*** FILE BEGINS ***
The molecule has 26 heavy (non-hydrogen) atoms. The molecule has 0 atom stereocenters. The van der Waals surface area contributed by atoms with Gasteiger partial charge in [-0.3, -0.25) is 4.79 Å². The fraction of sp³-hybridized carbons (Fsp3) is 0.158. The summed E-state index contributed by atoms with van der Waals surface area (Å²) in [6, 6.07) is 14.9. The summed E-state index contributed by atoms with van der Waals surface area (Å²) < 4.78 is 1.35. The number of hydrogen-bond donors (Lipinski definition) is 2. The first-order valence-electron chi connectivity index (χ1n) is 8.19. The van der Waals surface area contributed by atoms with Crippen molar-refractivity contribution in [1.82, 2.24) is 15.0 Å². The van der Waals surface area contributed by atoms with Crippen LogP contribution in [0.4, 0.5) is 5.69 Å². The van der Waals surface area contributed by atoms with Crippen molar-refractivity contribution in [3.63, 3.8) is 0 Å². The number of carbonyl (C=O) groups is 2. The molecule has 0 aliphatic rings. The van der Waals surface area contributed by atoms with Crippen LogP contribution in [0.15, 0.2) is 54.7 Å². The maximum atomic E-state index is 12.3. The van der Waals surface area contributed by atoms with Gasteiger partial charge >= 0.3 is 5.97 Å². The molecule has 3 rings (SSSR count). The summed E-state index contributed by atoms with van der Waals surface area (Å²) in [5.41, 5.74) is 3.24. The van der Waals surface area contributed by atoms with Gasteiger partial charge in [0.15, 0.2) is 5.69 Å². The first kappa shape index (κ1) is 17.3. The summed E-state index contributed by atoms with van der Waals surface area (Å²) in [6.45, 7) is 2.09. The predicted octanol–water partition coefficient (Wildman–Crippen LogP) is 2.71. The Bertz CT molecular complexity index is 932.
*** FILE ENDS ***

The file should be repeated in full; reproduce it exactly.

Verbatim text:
The molecule has 26 heavy (non-hydrogen) atoms. The molecule has 0 atom stereocenters. The van der Waals surface area contributed by atoms with Gasteiger partial charge in [-0.3, -0.25) is 4.79 Å². The fraction of sp³-hybridized carbons (Fsp3) is 0.158. The summed E-state index contributed by atoms with van der Waals surface area (Å²) in [6, 6.07) is 14.9. The summed E-state index contributed by atoms with van der Waals surface area (Å²) < 4.78 is 1.35. The number of hydrogen-bond donors (Lipinski definition) is 2. The first-order valence-electron chi connectivity index (χ1n) is 8.19. The van der Waals surface area contributed by atoms with Crippen molar-refractivity contribution in [1.82, 2.24) is 15.0 Å². The van der Waals surface area contributed by atoms with Crippen LogP contribution in [0.4, 0.5) is 5.69 Å². The van der Waals surface area contributed by atoms with Crippen molar-refractivity contribution in [3.63, 3.8) is 0 Å². The number of carbonyl (C=O) groups is 2. The molecule has 0 aliphatic rings. The van der Waals surface area contributed by atoms with Crippen LogP contribution in [0.15, 0.2) is 54.7 Å². The maximum atomic E-state index is 12.3. The van der Waals surface area contributed by atoms with Gasteiger partial charge >= 0.3 is 5.97 Å². The molecule has 3 rings (SSSR count). The summed E-state index contributed by atoms with van der Waals surface area (Å²) in [5.41, 5.74) is 3.24. The van der Waals surface area contributed by atoms with Gasteiger partial charge in [0.15, 0.2) is 5.69 Å². The first kappa shape index (κ1) is 17.3. The summed E-state index contributed by atoms with van der Waals surface area (Å²) in [6.45, 7) is 2.09. The predicted octanol–water partition coefficient (Wildman–Crippen LogP) is 2.71. The Bertz CT molecular complexity index is 932.